"Nobel Prize laureate Toni Morrison's spellbinding novel is a Faulknerian symphony of passion and hatred, power and perversity, color and class that spans three generations of black women in a fading beach town. In life, Bill Cosey enjoyed the affections of many women, who would do almost anything to gain his favor. In death his hold on them may be even stronger. Wife, daughter, granddaughter, employee, mistress: as Morrison's protagonists stake their furious claim on Cosey's memory and estate, using everything from intrigue to outright violence, she creates a work that is shrewd, funny, erotic, and heartwrenching."
Toni Morrison is often cited as a defining voice of both her generation and her race, most frequently through her more famous works, Beloved and The Bluest Eye. And yet she, among other black authors such as Mildred D Taylor (author of Roll of Thunder, Hear My Cry) and James Baldwin (Go Tell It On The Mountain) are often passed over by readers before university age in favour of white authors such as Harper Lee and JD Salinger. But why? The novels by the latter authors can certainly compete in terms of angst and in terms of facing controversial issues. But do they compete in subtlety and complexity too?
Having never read any Toni Morrison before now (yes, even as a student studying English at university she passed me by, due to a combination of her not appearing in any of my modules, me having to plough through various other delights for Classics - multiple readings of Homer, anyone? - and me constantly dashing around various extra-curricular diversions), I am perhaps not qualified to comment on her work as a whole (yet), but Love, while not her best-known work (written in 2003, it is one of her most recent), certainly seems a fine start. It also heartens me that Toni Morrison's books have sensible gaps between them - this not only allows personal and critical evolution as an author, and for us as readers, but also reassures us that the work will be of high quality (I'd rather have 10 excellent books than 20 dross, wouldn't you? These writers who seem to have a new book out every five minutes often quite displease me). The reader is confronted by a web of knotted family ties - the hotel is run by Heed (Bill Cosey's widow) and Christine (Cosey's granddaughter), and we also have input from his daughter-in-law May; the resort's receptionist, Vida; his ex-lover, Celestial; his ex-cook L (she narrates the story; we never find out what 'L' stands for); and a new employee, Junior, who only arrives after Cosey's death. Cosey is a mythical figure, portrayed as God-like by all these different women in all their different ways.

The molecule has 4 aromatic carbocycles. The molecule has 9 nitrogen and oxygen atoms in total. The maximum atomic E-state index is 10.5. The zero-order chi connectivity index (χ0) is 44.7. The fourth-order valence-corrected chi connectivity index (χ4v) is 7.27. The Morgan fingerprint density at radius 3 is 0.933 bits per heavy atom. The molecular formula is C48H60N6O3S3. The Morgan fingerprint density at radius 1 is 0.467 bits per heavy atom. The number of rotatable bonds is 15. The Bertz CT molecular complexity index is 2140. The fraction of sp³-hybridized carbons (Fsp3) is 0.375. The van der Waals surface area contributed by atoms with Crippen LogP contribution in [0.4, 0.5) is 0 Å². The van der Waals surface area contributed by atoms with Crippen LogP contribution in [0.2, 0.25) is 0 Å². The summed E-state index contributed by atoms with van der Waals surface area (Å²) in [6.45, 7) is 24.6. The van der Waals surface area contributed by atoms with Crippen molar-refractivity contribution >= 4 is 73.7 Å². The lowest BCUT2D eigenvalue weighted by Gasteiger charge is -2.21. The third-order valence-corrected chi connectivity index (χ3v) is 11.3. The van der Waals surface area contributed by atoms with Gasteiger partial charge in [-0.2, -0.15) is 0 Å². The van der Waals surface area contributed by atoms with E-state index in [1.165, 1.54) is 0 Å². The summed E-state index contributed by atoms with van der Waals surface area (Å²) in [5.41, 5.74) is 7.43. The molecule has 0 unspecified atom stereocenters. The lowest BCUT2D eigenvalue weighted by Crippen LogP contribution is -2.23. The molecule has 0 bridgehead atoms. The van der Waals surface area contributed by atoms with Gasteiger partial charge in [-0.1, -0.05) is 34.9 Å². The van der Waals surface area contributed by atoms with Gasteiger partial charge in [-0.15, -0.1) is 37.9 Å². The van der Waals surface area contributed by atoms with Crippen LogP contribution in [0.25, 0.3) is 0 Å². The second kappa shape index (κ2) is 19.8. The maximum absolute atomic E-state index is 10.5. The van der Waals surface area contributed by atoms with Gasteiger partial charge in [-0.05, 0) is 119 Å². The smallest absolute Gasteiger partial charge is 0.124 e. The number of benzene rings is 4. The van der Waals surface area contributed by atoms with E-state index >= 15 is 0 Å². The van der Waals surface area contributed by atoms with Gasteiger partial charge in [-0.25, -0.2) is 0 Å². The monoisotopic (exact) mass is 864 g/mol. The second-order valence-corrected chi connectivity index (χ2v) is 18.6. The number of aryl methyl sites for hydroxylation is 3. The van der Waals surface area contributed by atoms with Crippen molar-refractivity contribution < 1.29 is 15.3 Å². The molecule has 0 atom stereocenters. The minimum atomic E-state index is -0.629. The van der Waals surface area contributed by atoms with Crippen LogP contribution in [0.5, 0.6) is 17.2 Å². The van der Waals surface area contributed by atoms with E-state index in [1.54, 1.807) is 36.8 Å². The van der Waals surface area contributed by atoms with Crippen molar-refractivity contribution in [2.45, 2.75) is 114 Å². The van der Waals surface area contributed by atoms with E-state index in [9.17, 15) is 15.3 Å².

Despite all the different inputs from the above characters, it is difficult to get to know Bill Cosey - he is just a name on a pedestal, and multiple readings are, to my mind, required in order to get to know him better (although this is arguably the case with all the characters). Morrison weaves the story deftly and incrementally, letting everything rise in a delightful crescendo so that all the main details are only really revealed at the end. It not only deals with the many faces of love but also with these very real women, from their jealousy and happiness to their sexual promiscuity. The story is short but intense: Bill Cosey dies 25 years before the story takes place, and yet the female characters all speak of him in a more immediate sense, as if he had died only very recently.
The chapters are of a manageable length and imaginatively titled, providing a thoughtful framework to the plot and characters. Equally, the characters were quite well sketched, allowing easy visualisation of the 'main characters' in particular (though people's opinions will differ as to who these are; Heed, Christine and Junior came most easily to me). Bill Cosey had more of a gloss, as mentioned, and it was more difficult to visualise him well. The recommendation of multiple reads serves not only on this level but will also allow for a greater familiarity with the plot - you need to concentrate on the rises and falls of Love's plot in order to appreciate the full richness of Morrison's narrative arc (the split narrative device in itself, which I've been told is a common theme of Morrison's novels, takes some getting used to).
Love, it seems, is therefore a good one to turn to if you're looking for something more unusual from an established literary canon. Arguably, in tentative response to the question posed at the start of this review, this is why such authors and such works can be occasionally overlooked: people can fear the unknown, and these books offer a walk through the hitherto unexplored.
Other works by Toni Morrison
A Mercy (2008)
Tar Baby (1981)
Song of Solomon (1977)
The Bluest Eye (1970)
First three Chapters....
8 years ago